Tissue World Magazine
Alexandra Stuthridge, Technical Business Manager, BioProducts Institute (BPI)

To paraphrase Charles Dickens: In today’s tissue business, it is the best of times and the worst of times.

That was the consensus from today’s panel discussion at the Business & Management Day, Tissue World Miami Conference, “Deep Dive 1: Global Trade Shifts -Sourcing and Supply Chain Impacts.” With impending changes in tariff structures, trade balances and market forces, it is a time of unprecedented challenges as well as potential opportunities.

Moderator Jonathan Roberts started the session with a question about China’s ban on imported mixed waste and what it means for the North American tissue business.

Roger Baker of Stratfor USA asserted that the ban was a symptom of China becoming increasingly urbanized: “They are pushing back against being seen as the garbage dump of the world.”

“China needs fiber,” stated Canadian adviser Suzanne Blanchet. “But they need cleaner fiber. It would be good for everybody to have cleaner fiber, but that puts pressure on the virgin fiber market.”

On the question of the possible effects of a more protectionist USA on the tissue business, Donna Harman of the American Paper & Forest Association said you have to consider the context of President Donald Trump’s stance toward NAFTA, the TPP and trade in general.

“The United States is moving away from the totally open and free market it has been since the end of World War II,” she said. “To say the U.S. is becoming protectionist leaves out the context of the rest of the world.” She noted that despite tariffs on steel and aluminum, “No other country in the world allows as many imports with no duties.”

The panel agreed that there is likely to be a cascading effect from increased steel and aluminum tariffs that will affect equipment costs. Esko Uutela of Germany’s RISI noted that the U.S. will never be able to produce all the paper products it consumes and if higher tariffs were imposed on paper, the higher costs would be passed on to U.S. consumers.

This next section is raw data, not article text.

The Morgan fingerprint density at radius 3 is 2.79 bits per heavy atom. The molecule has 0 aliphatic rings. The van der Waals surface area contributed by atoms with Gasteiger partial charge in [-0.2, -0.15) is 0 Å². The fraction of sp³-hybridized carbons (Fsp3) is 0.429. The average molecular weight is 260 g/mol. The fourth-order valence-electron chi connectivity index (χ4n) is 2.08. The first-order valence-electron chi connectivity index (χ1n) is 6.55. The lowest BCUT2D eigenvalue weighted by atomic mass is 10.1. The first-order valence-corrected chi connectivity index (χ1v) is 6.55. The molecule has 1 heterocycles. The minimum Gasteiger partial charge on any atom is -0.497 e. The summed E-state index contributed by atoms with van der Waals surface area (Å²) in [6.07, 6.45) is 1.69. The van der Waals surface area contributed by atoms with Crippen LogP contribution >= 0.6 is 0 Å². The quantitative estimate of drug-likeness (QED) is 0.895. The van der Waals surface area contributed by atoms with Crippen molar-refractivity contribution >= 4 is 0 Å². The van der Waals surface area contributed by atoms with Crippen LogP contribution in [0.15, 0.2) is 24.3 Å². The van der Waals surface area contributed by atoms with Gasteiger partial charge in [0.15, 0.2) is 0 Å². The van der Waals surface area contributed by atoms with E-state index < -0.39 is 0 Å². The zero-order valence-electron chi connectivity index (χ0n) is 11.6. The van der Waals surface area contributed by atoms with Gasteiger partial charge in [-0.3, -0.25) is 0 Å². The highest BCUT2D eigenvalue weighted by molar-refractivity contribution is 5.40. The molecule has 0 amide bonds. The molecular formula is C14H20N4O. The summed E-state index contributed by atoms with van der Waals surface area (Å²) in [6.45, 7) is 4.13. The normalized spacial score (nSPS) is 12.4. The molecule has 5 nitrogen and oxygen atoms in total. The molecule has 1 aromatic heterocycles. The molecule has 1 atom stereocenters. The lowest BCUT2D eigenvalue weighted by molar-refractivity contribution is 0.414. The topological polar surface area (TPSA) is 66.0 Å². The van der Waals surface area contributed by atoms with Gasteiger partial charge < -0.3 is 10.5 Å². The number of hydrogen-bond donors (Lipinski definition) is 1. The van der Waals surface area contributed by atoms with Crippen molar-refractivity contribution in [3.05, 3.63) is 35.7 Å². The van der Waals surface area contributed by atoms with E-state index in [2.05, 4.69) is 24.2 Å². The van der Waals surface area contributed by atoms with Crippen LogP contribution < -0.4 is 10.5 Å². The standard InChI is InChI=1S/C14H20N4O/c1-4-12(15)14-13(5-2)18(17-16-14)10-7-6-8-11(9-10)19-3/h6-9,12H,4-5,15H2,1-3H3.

But despite the nervousness and anxiety surrounding the current trade environment in North America, the panelists agreed that savvy multinational corporations are looking ahead to the possibility of beating tariffs by moving manufacturing to the U.S. Harman noted that is what Trump says he wants — to stimulate foreign investment in the U.S.

“They can put their equipment here and have access to the huge U.S. market,” she said.

When asked directly if the predictions he made in 2009 were still good, Uutela shared the opinion of most of the audience: “It’s getting harder to predict, both in the U.S. and the world. We have new players, we have rising protectionism, new technologies.”
When asked if the prediction business is getting harder or easier, 68 percent of the audience voted it is more difficult.

When asked whether it is a good time to be in the tissue business, the audience gave mixed responses, with almost a quarter saying these are great times, a third saying times are good but were better. Nearly 42 percent said times are difficult but OK, and less than 2 percent said it’s not a good time.

Blanchet said that compared to five years ago, the greatest challenge in the tissue business is getting a talented, well-trained workforce.

Harman agreed: “We have a skills gap, an education gap and we need to change what society thinks of manufacturing jobs. Jobs in our industry are some of the best jobs in terms of pay and benefits.”

But she noted that there is an increased emphasis on high school skills training and technical schools that can help bridge the skills gap. She pointed to the potential of some workplace needs being met by artificial intelligence and Big Data.

“There are a lot of reasons to be optimistic about the future,” Harman concluded.